The trouble is that some people name the technique based on the direction it moves (inward, toward the center line, or outward, away from the center line), while other people name the technique based on the part of the arm being used (inside of the wrist or outside of the forearm). This means that one person will call it an "outside middle block" because their arm is moving toward the outside, while another person would call that same movement an "inside middle block" because it is the inside of their wrist that makes contact.

Personally, I believe that those referring to the part of the arm being used should label it as such--either chudan-soto-ude-uke or chudan-uchi-ude-uke, with "ude" meaning "arm." I have seen a few schools do it, but it's not common, probably because it takes so long to say
_________________
Kishimoto-Di | 2014-Present | Sensei: Ulf Karlsson
Shorin-Ryu | 2010-Present: Nidan | Sensei: Richard Poage, Jeff Allred
Shuri-Ryu | 2006-2010: Sankyu | Sensei: Joey Johnston, Joe Walker
Judo | 2007-2010: Gokyu | Sensei: Joe Walker, Adrian Rivera
My Blog: www.karateobsession.com
Back to top
View user's profile Send private message Visit poster's website

bushido_man96
KF Sensei
KF Sensei

Joined: 31 Mar 2006
Posts: 27636
Location: Hays, KS
Styles: Taekwondo, Combat Hapkido, Aikido, GRACIE

PostPosted: Mon Aug 06, 2018 1:20 pm    Post subject: Reply with quote

We use Korean terminology when doing basics and board breaking in our school. I've got a lot of TKD books, and I notice in reading them that the terms we use are different for many of the techniques. Not sure why, as I don't speak a lick of Korean, other than the terms I use in class.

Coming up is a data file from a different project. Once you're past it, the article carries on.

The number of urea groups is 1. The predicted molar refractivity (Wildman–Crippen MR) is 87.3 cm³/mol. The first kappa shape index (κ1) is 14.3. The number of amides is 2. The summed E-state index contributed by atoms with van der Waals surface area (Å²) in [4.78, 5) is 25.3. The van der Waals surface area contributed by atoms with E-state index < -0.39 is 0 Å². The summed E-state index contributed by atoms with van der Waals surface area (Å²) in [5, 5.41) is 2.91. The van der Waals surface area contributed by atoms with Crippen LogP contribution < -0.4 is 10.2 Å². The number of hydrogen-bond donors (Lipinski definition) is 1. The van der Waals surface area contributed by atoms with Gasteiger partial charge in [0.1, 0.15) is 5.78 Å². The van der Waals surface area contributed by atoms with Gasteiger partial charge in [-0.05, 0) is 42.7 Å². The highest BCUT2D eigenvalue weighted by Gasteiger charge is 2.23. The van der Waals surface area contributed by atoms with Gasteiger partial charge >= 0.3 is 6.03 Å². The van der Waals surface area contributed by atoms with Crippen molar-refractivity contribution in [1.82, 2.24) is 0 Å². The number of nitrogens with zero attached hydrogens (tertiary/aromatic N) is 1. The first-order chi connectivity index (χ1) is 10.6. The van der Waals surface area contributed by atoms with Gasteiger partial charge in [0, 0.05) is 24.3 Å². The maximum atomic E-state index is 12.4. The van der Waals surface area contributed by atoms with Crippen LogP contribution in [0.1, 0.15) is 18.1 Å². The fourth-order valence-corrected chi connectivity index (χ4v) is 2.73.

_________________
www.haysgym.com
http://www.sunyis.com/
www.aikidoofnorthwestkansas.com
Back to top
View user's profile Send private message Send e-mail

MatsuShinshii
Black Belt
Black Belt

Joined: 15 Aug 2016
Posts: 1423
Location: Kentucky
Styles: Machimura Suidi Rokudan, Ryukyu Kenpo, Kobudo, Judo

PostPosted: Wed Aug 08, 2018 3:59 pm    Post subject: Reply with quote

We use both Uchinaguchi and Japanese in our organization. Why? I guess because my Shinshii might only have known a word or technique in that language and not the other. Either way as the post questioned... yes we have had others join and use a different terminology than what we use.

I think it is quite common. I think the main reason is many instructors get their indoctrination in their chosen arts language inside the Dojo and if their teacher had never been to that country nor speaks the language themselves then misunderstanding meaning is easy to do. Thus you have one instructor calling something one thing and another calling it something else.

If you want to know if you're right take a trip to your arts origins and seek out an instructor. They will correct you and you will know the proper terminology for your arts techniques.
_________________
The person who succeeds is not the one who holds back, fearing failure, nor the one who never fails-but the one who moves on in spite of failure.
Charles R. Swindoll
Back to top
View user's profile Send private message

Spartacus Maximus
Black Belt
Black Belt

Joined: 01 Jun 2014
Posts: 1703

Styles: Shorin ryu

PostPosted: Thu Aug 09, 2018 1:06 am    Post subject: Reply with quote

The further one is from the source language of whatever one practises, the more likely are misinterpretations and errors in terminology usage.
Back to top
View user's profile Send private message

DWx
KF Sensei
KF Sensei

Joined: 17 Jan 2007
Posts: 6118
Location: UK
Styles: Tae Kwon Do & Yang family Tai Chi

PostPosted: Thu Aug 09, 2018 1:22 am    Post subject: Reply with quote

bushido_man96 wrote: